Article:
"No one ever achieved greatness playing it safe" (Harry Gray)
    "You can get to Canada by walking, but you may have to kill a few spiders to do it." (Fred Wilbur)

    ReplyDelete
    Replies
    1. Dad is right. You will miss clean cloths. You may miss clothes too.

      Delete
  3. I, too, have runaway brain syndrome. I have channeled it into useful stuff, mostly. You are channeling it into walking a few thousand miles.

    I, too, noticed the conspicuous lack of mention of scorpions in this post. I can live with bugs, and with spiders. But scorpions. I am out.

    It's all mental, of course - except the physical hiking through the desert and up some mountains and eating way less than usual and burning trillions of calories and avoiding invertebrates with stingy tails. No, not tails that are stingy and don't want to bring gifts to the holiday. Sting-y as in "ow"! That stings when you poke me with a scorpion tail.

    But really it's all mental. Most stuff is.

    Good luck and may the odds be ever in your favor.

    ReplyDelete
    Replies
    1. To quote Yogi, it's 90% mental and the other half is physical.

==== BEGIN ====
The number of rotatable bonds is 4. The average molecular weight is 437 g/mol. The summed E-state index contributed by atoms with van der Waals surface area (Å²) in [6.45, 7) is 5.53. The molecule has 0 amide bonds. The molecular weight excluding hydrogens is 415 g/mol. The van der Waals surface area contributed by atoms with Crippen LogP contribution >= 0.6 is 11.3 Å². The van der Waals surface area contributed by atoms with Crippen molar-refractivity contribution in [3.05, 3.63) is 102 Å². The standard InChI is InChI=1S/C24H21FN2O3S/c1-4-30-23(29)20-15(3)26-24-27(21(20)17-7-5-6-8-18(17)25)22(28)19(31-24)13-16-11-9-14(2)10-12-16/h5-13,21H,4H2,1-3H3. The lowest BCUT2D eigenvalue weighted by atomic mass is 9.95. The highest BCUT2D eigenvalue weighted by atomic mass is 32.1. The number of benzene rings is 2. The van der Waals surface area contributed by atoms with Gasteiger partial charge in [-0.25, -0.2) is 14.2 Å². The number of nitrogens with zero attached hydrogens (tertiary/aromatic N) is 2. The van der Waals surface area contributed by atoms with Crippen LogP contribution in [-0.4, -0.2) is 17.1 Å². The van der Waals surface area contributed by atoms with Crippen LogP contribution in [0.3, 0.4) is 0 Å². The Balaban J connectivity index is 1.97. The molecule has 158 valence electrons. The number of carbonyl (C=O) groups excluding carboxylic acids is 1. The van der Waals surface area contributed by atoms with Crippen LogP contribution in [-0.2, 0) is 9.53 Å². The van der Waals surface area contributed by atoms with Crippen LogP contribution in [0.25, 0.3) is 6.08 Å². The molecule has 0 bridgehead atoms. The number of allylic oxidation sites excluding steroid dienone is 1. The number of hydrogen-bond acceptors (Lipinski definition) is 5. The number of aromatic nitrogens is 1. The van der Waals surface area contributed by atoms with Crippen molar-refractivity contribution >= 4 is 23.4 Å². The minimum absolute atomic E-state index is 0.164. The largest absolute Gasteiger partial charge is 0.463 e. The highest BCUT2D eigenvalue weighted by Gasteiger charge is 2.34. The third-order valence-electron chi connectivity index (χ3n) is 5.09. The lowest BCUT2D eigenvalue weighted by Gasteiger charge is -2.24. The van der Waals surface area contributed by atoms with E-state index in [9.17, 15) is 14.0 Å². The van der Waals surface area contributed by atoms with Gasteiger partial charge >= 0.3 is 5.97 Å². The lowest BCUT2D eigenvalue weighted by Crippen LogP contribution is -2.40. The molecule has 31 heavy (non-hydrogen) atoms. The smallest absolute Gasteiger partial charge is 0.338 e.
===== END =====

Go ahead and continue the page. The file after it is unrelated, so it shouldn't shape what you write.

Delete
  4. Also: rattlesnacks? I love that word. Love the idea. Off to go find some breakfast that rattles now.

    ReplyDelete
  5. Love, love, love your blogs! Brain chaos is part of your inheritance from Dad and I. It's really not so bad when it leads to writing like this. Can't help wondering how I got so lucky to have a family like this one. By the way, what's with being up at 4 in the morning (Fred & Johanna) and actually being lucid.

    ReplyDelete
    Replies
    1. Right, 4:30am? That's what I was thinking.

      Delete
    2. Did I just post the answer to that? Where did it go. Your blog appears to be in local CO time. It was 6:30 am my time.

      Delete
  6. I don't do much at 4:30 am unless Adam is dragging me up a 14er

    ReplyDelete
  7. So, to test my point, I am posting this at 3:00 am my time.

    ReplyDelete